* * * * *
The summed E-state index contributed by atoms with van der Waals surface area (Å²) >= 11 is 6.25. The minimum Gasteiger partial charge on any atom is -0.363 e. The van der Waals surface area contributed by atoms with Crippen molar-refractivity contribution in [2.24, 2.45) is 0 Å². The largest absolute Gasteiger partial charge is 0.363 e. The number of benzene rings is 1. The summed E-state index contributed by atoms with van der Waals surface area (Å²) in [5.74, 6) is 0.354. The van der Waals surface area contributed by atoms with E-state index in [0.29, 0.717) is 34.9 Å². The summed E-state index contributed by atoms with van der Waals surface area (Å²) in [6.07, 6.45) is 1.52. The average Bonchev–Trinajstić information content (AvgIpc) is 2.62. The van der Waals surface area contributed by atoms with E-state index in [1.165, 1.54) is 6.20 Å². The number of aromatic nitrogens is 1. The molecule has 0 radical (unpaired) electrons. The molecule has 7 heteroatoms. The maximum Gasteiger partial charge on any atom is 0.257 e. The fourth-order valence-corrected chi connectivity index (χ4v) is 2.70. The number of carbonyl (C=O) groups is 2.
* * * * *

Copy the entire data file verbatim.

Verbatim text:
The summed E-state index contributed by atoms with van der Waals surface area (Å²) >= 11 is 6.25. The minimum Gasteiger partial charge on any atom is -0.363 e. The van der Waals surface area contributed by atoms with Crippen molar-refractivity contribution in [2.24, 2.45) is 0 Å². The largest absolute Gasteiger partial charge is 0.363 e. The number of benzene rings is 1. The summed E-state index contributed by atoms with van der Waals surface area (Å²) in [5.74, 6) is 0.354. The van der Waals surface area contributed by atoms with E-state index in [0.29, 0.717) is 34.9 Å². The summed E-state index contributed by atoms with van der Waals surface area (Å²) in [6.07, 6.45) is 1.52. The average Bonchev–Trinajstić information content (AvgIpc) is 2.62. The van der Waals surface area contributed by atoms with E-state index in [1.165, 1.54) is 6.20 Å². The number of aromatic nitrogens is 1. The molecule has 0 radical (unpaired) electrons. The molecule has 7 heteroatoms. The maximum Gasteiger partial charge on any atom is 0.257 e. The fourth-order valence-corrected chi connectivity index (χ4v) is 2.70. The number of carbonyl (C=O) groups is 2.